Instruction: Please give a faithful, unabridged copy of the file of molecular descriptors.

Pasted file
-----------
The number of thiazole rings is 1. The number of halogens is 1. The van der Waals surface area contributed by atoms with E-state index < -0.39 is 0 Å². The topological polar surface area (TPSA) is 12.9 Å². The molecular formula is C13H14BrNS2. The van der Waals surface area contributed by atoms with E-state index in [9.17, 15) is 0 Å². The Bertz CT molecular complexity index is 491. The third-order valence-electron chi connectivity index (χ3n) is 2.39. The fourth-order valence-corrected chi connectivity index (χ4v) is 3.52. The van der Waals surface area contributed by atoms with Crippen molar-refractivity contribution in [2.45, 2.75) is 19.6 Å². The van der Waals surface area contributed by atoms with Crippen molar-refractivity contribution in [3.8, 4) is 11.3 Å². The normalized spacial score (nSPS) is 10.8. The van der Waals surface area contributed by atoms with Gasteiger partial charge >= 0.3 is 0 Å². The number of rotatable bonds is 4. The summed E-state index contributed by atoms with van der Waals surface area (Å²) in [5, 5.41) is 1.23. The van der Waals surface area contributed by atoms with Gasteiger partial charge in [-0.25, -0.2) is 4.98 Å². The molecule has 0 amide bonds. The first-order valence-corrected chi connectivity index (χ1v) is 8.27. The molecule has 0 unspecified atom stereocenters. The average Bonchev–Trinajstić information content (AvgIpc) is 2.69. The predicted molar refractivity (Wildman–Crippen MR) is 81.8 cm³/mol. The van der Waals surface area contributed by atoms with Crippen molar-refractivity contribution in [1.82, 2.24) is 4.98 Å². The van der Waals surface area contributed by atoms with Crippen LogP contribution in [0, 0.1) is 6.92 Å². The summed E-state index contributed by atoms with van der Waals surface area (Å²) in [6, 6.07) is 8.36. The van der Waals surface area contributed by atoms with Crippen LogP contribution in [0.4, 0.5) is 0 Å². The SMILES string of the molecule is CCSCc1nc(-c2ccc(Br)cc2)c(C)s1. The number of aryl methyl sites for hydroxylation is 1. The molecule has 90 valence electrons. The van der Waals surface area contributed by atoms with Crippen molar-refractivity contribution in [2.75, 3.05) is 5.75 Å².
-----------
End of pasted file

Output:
The number of thiazole rings is 1. The number of halogens is 1. The van der Waals surface area contributed by atoms with E-state index < -0.39 is 0 Å². The topological polar surface area (TPSA) is 12.9 Å². The molecular formula is C13H14BrNS2. The van der Waals surface area contributed by atoms with E-state index in [9.17, 15) is 0 Å². The Bertz CT molecular complexity index is 491. The third-order valence-electron chi connectivity index (χ3n) is 2.39. The fourth-order valence-corrected chi connectivity index (χ4v) is 3.52. The van der Waals surface area contributed by atoms with Crippen molar-refractivity contribution in [2.45, 2.75) is 19.6 Å². The van der Waals surface area contributed by atoms with Crippen molar-refractivity contribution in [3.8, 4) is 11.3 Å². The normalized spacial score (nSPS) is 10.8. The van der Waals surface area contributed by atoms with Gasteiger partial charge >= 0.3 is 0 Å². The number of rotatable bonds is 4. The summed E-state index contributed by atoms with van der Waals surface area (Å²) in [5, 5.41) is 1.23. The van der Waals surface area contributed by atoms with Gasteiger partial charge in [-0.25, -0.2) is 4.98 Å². The molecule has 0 amide bonds. The first-order valence-corrected chi connectivity index (χ1v) is 8.27. The molecule has 0 unspecified atom stereocenters. The average Bonchev–Trinajstić information content (AvgIpc) is 2.69. The predicted molar refractivity (Wildman–Crippen MR) is 81.8 cm³/mol. The van der Waals surface area contributed by atoms with Crippen molar-refractivity contribution in [1.82, 2.24) is 4.98 Å². The van der Waals surface area contributed by atoms with Crippen LogP contribution in [0, 0.1) is 6.92 Å². The summed E-state index contributed by atoms with van der Waals surface area (Å²) in [6, 6.07) is 8.36. The van der Waals surface area contributed by atoms with Crippen LogP contribution in [0.4, 0.5) is 0 Å². The SMILES string of the molecule is CCSCc1nc(-c2ccc(Br)cc2)c(C)s1. The number of aryl methyl sites for hydroxylation is 1. The molecule has 90 valence electrons. The van der Waals surface area contributed by atoms with Crippen molar-refractivity contribution in [2.75, 3.05) is 5.75 Å².